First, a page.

"It was self-serving politicians who
convinced recent generations of Americans that we could all stand in a
circle with our hands in each other's pockets and somehow get
This will be my last column until the November election. Our InterTown Record publisher, Annette Vogel, has wisely chosen to stop the columns written by the "professional" politicians during the campaign. While we would agree with her position, we would all argue that we are not professionals since $100 per year does not qualify us as such. We are all citizen legislators who volunteer our expertise and time for the good of the residents of this great state. And we would have it no other way.
All of us, both Republicans and Democrats alike, serve our constituents in what we consider their best interests. There is no doubt that we frequently take opposing views. But none of us do so for any pecuniary gain. Each of us has a political philosophy that we believe is the best course of action for our state and its citizens. My hat goes off to all I have served with in the last biennium and in those periods in which I have previously served. All have been ladies and gentlemen and all have served nobly.
The question, as we move into the election season, is in which of the various philosophical groups do we place our trust and thus our support? Do we want larger government that takes care of everyone from cradle to grave or do we support a smaller, efficient, and limited government that looks to individuals to take care of themselves as free citizens making choices? The question does not include those who cannot fully cope with the world in which we live. There is no doubt that there are those among us who need assistance. The compassionate among us believe that "safety nets" are necessary and we support such assistance.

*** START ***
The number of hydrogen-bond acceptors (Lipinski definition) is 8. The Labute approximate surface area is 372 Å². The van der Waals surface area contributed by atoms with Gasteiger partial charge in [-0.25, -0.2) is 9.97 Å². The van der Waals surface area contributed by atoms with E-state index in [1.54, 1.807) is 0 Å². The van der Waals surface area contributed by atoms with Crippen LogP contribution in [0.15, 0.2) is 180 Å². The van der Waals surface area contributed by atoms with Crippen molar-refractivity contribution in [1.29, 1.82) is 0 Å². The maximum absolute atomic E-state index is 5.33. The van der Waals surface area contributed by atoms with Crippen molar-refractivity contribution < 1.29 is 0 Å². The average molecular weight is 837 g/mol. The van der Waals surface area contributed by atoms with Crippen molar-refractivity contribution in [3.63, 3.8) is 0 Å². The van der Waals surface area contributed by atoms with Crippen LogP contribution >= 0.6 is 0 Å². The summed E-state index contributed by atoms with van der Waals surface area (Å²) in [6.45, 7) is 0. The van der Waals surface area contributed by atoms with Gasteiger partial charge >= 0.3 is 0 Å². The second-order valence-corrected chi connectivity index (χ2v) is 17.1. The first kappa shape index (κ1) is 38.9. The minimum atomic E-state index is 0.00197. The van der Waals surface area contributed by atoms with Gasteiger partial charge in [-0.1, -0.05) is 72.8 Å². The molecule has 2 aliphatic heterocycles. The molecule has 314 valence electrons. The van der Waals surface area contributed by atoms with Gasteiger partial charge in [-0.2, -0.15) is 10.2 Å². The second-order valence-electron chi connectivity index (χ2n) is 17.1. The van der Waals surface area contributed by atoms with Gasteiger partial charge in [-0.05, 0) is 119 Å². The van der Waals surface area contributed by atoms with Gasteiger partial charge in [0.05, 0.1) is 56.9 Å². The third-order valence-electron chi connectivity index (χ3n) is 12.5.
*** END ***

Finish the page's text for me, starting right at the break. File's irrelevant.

But when safety nets grow to assist those of moderate means at the expense of all, we say, "Stop the Spending." Liberty prohibits the redistribution of wealth. "From each according to his ability, to each according to his need," is Karl Marx, not John Adams.
This will be the basic question of the election of 2012: Do we celebrate and advance the liberty and freedom of self-determination or do we slide further into socialism? This main question will be more important than jobs, the economy, health care or any of the other issues that will be discussed. It will be the most important question in our state election as well as our national election. Each of us must decide our answer and thus our vote in November.
I thank all of you who have followed this column for the past year and a half. I have enjoyed sharing my thoughts and my votes with you. I look forward to receiving the honor you may bestow to represent this area again in 2013-2014 and ask for your support.